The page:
In the beginning, she and her husband Elimelech, along with their two sons, probably had a pretty nice life in Bethlehem. But then famine struck, leading to Naomi’s first losses. The family moved to Moab in search of food, and she suddenly lost both her homeland and her friends. With no Facebook, Skype, or even phones back then, her friendships seemingly were lost forever.

In Moab, Naomi’s losses only multiplied. First Elimelech died, then her two sons. She found herself having to endure life as a widow, with no blood relatives, living in a foreign land.

I’m sure people must have told Naomi something like we’re told today at such times, “Naomi, I’m sorry for your losses.”

Such sentiments would have been sincere and well-meaning, and Naomi herself was keenly aware that her many losses had taken a toll. No wonder she concluded, The hand of the Lord has gone out against me!” (Ruth 1:13)

While Naomi’s feelings were certainly understandable, they were totally wrong. God wasn’t against Naomi! Not in the least. Quite the contrary, He was getting ready to bless her with an unfathomable turnaround that would impact not only her own life, but history itself.

If you’ve read to the end of the story, you realize that the Lord had a plan for Naomi all along. Although there were plenty of losses along the way, each one paved the way toward her destiny. With every loss, Naomi was positioned one step closer to mentoring Ruth to fulfill her role in the lineage of Jesus, who was born in Bethlehem over 1,000 years later.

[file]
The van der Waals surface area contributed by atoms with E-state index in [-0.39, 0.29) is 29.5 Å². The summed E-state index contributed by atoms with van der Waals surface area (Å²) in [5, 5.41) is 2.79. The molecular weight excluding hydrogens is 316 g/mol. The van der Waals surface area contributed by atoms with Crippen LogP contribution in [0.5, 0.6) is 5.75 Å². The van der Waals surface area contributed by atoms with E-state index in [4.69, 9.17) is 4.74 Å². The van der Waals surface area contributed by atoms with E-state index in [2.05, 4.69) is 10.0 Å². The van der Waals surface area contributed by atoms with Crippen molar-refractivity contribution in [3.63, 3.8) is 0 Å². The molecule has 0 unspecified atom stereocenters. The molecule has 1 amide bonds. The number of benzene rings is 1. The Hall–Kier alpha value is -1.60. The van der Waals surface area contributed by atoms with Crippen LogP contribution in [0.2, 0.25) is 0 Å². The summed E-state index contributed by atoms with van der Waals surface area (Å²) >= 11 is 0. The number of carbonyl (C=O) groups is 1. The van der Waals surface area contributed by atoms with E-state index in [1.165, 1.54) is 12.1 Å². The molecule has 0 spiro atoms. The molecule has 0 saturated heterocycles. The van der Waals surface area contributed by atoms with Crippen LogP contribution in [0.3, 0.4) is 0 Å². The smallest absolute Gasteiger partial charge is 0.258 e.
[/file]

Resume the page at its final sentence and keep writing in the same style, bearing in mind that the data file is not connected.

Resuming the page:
If it hadn’t been for the famine, Naomi and her family never would have gotten to Moab, where her son Mahlon married Ruth. If her husband and sons hadn’t died, Naomi never would have moved with Ruth back to Bethlehem, where Ruth would eventually marry Boaz and bear a son.

Consider how remarkable this is: More than 1,000 years before His Son would be born in Bethlehem, God sovereignly arranged events in the lives of Naomi, Ruth, and Boaz to foreshadow the nativity. What a great testimony to His ability to orchestrate the events in our lives as well, even using our losses to prepare us for ultimate gains.

So, if God has removed something from your life recently, I’m sorry for the loss you’ve experienced. However, just as He did for Job and Naomi, He may be using your losses to prepare you for far greater blessings and breakthroughs ahead.

This may shed some new light on what Paul meant when he said he gladly “suffered the loss of all things…that I may gain Christ” (Philippians 3:7-10). Instead of spending much time lamenting about all his losses, Paul rejoiced that he kept gaining more of Christ. While the losses were no doubt painful, gaining more of Jesus made it well worth it in the end.

I’ll admit, I’m still grieving over the death of my dad and other losses in my life as well. But I pray I’ll experience what Job, Naomi, and Paul all found in the end—a new outpouring of the Lord’s grace and favor.